kheru2006 (kheru2006) wrote,

We don’t want more excuses

I AM disappointed and angry at the same time. For years, letters and appeals have been made by members of the public, leaders and organisations on the importance of the English language.

It has all fallen on deaf ears. The education sector is a victim once again. Every time we have a new education minister, we have to endure the inane decisions made.

Same answers and same excuses. Many committees have been formed. Many ideas have been given. If they were implemented, we would have seen results by now.

Our education system is going down the drain. And what do we do?

We keep introducing new subjects. Students are bogged down with heavy bags, books and unnecessary pressure. We do not rectify the weaknesses, but pile on the weakness instead.

We brag that we have the best system. This may be true on paper, but in reality, we are a crying shame as countries that used to be weaker than us, have now overtaken us.

Stop blaming rural students for their lack of proficiency in English. If they are not taught well, how do they improve? Increase informal learning.

That will improve the confidence to speak the language and reduce the phobia. School concerts, plays, dramas, singing competition, debate and public speaking should be brought back to school.

Informal learning such as these can be done in English. Reduce the number of learning subjects. For example, we do not need Moral, Civics or Pendidikan Jasmani as three different subjects, but as one subject.

Let our children enjoy learning once again. We do not need roundtable committees and studies on why the standard of English is in such a deplorable state.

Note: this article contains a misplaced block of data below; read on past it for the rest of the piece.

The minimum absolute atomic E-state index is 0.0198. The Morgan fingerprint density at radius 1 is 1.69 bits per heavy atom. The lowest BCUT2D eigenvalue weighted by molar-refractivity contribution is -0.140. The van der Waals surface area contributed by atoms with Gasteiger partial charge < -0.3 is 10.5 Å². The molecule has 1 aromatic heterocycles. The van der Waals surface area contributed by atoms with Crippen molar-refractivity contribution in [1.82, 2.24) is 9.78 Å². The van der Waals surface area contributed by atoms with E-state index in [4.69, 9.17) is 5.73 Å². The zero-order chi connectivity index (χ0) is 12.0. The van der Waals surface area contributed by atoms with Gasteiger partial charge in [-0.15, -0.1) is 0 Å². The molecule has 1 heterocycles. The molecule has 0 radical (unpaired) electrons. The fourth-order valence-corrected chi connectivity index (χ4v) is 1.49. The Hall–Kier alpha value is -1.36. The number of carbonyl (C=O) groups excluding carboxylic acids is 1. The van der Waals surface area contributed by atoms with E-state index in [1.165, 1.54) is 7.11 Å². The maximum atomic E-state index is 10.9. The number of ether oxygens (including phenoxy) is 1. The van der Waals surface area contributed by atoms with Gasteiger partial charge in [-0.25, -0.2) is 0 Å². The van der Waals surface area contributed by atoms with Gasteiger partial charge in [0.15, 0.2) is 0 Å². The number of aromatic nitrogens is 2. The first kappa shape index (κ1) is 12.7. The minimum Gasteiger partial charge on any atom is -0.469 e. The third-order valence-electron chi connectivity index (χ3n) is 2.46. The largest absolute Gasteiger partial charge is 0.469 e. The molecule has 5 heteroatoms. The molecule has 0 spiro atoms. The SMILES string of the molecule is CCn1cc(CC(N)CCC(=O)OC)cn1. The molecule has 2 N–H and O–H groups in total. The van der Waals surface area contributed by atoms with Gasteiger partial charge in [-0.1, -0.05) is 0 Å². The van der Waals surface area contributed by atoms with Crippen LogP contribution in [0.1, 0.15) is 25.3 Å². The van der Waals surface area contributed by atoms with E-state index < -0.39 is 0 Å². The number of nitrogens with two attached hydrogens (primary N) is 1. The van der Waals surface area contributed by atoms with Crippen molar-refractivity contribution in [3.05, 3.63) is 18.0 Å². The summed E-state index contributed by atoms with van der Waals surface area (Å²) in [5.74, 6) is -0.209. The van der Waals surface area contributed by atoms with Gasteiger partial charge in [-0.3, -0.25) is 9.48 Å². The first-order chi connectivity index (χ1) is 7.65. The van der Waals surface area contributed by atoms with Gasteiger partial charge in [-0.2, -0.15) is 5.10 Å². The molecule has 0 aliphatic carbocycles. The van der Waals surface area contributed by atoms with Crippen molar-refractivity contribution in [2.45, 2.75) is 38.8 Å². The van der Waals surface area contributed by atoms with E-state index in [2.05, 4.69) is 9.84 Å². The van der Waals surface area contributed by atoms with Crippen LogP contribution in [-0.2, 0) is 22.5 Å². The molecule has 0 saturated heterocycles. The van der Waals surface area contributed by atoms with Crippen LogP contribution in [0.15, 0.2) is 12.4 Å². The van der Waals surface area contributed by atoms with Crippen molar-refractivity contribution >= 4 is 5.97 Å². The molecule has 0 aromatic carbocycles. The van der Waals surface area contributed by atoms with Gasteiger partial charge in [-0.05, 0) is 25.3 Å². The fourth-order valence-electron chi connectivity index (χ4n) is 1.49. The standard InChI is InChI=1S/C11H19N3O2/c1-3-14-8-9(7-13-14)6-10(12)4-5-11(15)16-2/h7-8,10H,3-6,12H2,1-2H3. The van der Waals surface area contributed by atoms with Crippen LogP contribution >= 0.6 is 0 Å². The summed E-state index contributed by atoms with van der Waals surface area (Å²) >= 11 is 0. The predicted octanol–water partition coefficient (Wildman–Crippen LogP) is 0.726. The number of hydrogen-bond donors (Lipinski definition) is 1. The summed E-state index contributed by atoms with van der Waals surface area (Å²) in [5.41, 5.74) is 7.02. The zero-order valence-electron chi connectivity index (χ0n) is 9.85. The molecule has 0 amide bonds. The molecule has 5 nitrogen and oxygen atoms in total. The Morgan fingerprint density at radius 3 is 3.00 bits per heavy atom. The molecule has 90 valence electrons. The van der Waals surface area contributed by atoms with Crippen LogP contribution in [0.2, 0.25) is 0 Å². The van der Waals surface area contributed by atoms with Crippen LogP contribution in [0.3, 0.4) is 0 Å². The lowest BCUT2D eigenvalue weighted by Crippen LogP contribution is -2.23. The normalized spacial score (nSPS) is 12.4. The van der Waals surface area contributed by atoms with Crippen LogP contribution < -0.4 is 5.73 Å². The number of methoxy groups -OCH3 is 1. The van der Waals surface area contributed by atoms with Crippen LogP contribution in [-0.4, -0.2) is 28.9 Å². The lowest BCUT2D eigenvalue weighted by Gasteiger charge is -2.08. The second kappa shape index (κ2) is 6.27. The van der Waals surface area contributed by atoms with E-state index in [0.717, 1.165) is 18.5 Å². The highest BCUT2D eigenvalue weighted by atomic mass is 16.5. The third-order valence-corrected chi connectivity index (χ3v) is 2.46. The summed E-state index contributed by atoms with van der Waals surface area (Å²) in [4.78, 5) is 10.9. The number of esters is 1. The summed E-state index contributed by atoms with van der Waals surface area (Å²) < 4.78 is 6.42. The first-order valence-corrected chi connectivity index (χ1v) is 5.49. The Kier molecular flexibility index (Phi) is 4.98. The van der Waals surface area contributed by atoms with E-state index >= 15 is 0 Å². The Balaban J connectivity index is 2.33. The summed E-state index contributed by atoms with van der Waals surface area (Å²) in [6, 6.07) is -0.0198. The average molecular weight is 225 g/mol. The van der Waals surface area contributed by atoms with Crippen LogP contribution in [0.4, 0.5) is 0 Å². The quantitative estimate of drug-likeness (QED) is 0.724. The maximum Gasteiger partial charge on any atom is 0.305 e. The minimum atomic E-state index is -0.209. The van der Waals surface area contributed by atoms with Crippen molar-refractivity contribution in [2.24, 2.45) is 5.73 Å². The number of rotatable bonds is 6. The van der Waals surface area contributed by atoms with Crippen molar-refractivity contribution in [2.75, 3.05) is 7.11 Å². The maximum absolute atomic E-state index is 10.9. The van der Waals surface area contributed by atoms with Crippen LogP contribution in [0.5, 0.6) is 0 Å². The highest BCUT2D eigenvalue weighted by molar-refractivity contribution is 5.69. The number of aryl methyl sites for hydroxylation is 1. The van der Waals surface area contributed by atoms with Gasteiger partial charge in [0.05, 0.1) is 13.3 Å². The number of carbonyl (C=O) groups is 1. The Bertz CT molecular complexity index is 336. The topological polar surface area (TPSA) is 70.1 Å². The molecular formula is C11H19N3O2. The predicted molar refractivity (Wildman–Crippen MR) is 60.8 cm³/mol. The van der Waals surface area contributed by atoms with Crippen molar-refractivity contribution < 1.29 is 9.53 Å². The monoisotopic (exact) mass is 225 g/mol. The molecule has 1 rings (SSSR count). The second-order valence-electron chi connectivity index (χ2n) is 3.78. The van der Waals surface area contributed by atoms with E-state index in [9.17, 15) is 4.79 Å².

We know the answer, but we refuse to accept it. English is not our national language, but it is a global language that covers many aspects of education via the Internet.

Most Malaysians are not readers because they cannot understand what they read. Do not compare us with Japan, Korea or even China, saying that they, too, do not learn English.

While we fight to accept our children's weakness here, these countries have moved forward and embraced English. We have regressed; they have progressed.

Wake up, Education Ministry! Wake up, teachers and parents! We need quality, not quantity.

Children need a good foundation in education to have an employable qualification. This does not mean we have to send them to private or international schools.

National schools can do the job. There is no use producing weak graduates because a person with a Form Five qualification of the past has more quality than a graduate today.

No more excuses. We want change and a good change.

A change that can be seen in a child in terms of language and thinking skills. Education must move with the times, because time and tide wait for no man. Sarala Poobalan, Kuala Lumpur The NST Letters 11 September 2015
Tags: education, english, language

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